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Hannah Bae (South Korea) - Can Korea Become a True Start-up Powerhouse?

"Walled garden" is a term that media and technology experts use commonly when describing South Korea's Internet. For years, the country's tightly controlled portal sites, Naver.com, Daum.net and Nate.com, presented an enormous barrier to South Koreans' online innovation.

But the advent of smartphones and tablet computers, along with the freedom of their associated marketplaces like Apple's App Store and Google's Android Market, has ushered in a new wave of entrepreneurship, particularly in the form of homegrown mobile applications and social commerce sites.

As of June 2010, the number of start-ups surpassed 20,000 for the first time, a tenfold growth since 1998, the thick of the dot-com era. The tally reached 24,842 by January, based on Korea Venture Business Association figures, with 400 in social commerce and nearly 700 registered app developers.

The government has taken note. In March 2010, a few months after the iPhone's local launch, the Ministry of Knowledge Economy announced its search for the "the next Steve Jobs or Bill Gates in the software industry." The ministry, come September, will select 10 promising software engineers and offer special government support for their ventures.

In a similar vein, President Lee Myung-bak announced in January his hope to discover the South Korean Mark Zuckerberg. "To nurture such pioneers in Korea, the government will create an open environment where young people can take on new challenges," Lee said.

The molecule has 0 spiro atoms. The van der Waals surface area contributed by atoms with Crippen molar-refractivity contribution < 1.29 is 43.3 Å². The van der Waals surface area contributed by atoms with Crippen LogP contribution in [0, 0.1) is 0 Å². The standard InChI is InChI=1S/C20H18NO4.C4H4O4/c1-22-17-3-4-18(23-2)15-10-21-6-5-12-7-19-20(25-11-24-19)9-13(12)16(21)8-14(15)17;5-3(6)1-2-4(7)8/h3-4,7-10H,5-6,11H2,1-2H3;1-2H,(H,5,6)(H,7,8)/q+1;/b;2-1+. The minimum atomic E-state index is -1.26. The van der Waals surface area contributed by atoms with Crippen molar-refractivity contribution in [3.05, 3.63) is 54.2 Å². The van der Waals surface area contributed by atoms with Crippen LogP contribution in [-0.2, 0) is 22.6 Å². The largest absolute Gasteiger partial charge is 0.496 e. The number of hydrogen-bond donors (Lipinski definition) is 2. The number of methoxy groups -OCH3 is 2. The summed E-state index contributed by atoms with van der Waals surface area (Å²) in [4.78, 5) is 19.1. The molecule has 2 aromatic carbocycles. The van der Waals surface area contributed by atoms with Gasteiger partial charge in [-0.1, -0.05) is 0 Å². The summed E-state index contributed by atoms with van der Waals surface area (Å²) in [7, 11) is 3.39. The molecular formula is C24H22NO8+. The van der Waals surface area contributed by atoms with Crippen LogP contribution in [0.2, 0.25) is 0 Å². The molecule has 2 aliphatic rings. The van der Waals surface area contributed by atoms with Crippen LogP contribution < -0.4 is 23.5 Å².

At the same time, the government has on occasion prevented South Korea from becoming fertile ground for start-ups. In a cruel twist of irony, sales of Air Penguin, a globally best-selling mobile game that is the product of South Korean start-up Gamevil, are banned within the country of its origin.

Apple and Google, facing strict regulations from the state-run Games Rating Board, refuse to sell games in their local online app stores. While the law is set to change in July, neither company has announced plans of adding games to their South Korean offerings.

Private enterprises are doing their part to cultivate would-be entrepreneurs. Seoul Space is one local "start-up incubator" that offers affordable office space, mentoring and, in some cases, seed investment for promising ventures. VentureSquare , meanwhile, paints itself as a Korean version of TechCrunch by using its blog to connect venture firms, media and investors.

Large, well-established corporations are part of this trend. Like Seoul Space, No. 2 mobile service carrier KT provides fledgling programmers with office space and resources at its "Econovation Center." Industry leader SK Telecom offers free courses at its "T-Academy" in hopes of churning out mobile app developers.

Real change is happening in South Korean IT, but the reality is that most South Korean youth prefer the brand name and stability of working for a huge conglomerate like Samsung.

And even when defecting from a large company leads to great success, struggles still mark the road ahead. Take the case of Kim Beom-su, a former CEO of NHN Corp, the parent company of Naver.com, who became a major investor in the wildly popular homegrown mobile app Kakao Talk .

Millions of users have come at a cost for the free app, which is similar to WhatsApp: Staff are now struggling to handle overloaded servers, technical glitches and security breaches (http://nielsfootman.com/kakao-talk-counts-the-cost-of-success/).

So while the start-up boom has begun, this country, which one CEO still described as "a hostile environment for new businesses," has a long way to go before it becomes a true breeding ground for IT innovation.

By Hannah Bae, an American journalist based in Seoul. A former intern at the John S. and James L. Knight Foundation, she is a tech enthusiast. You can follow her on Twitter at @hanbae.

 

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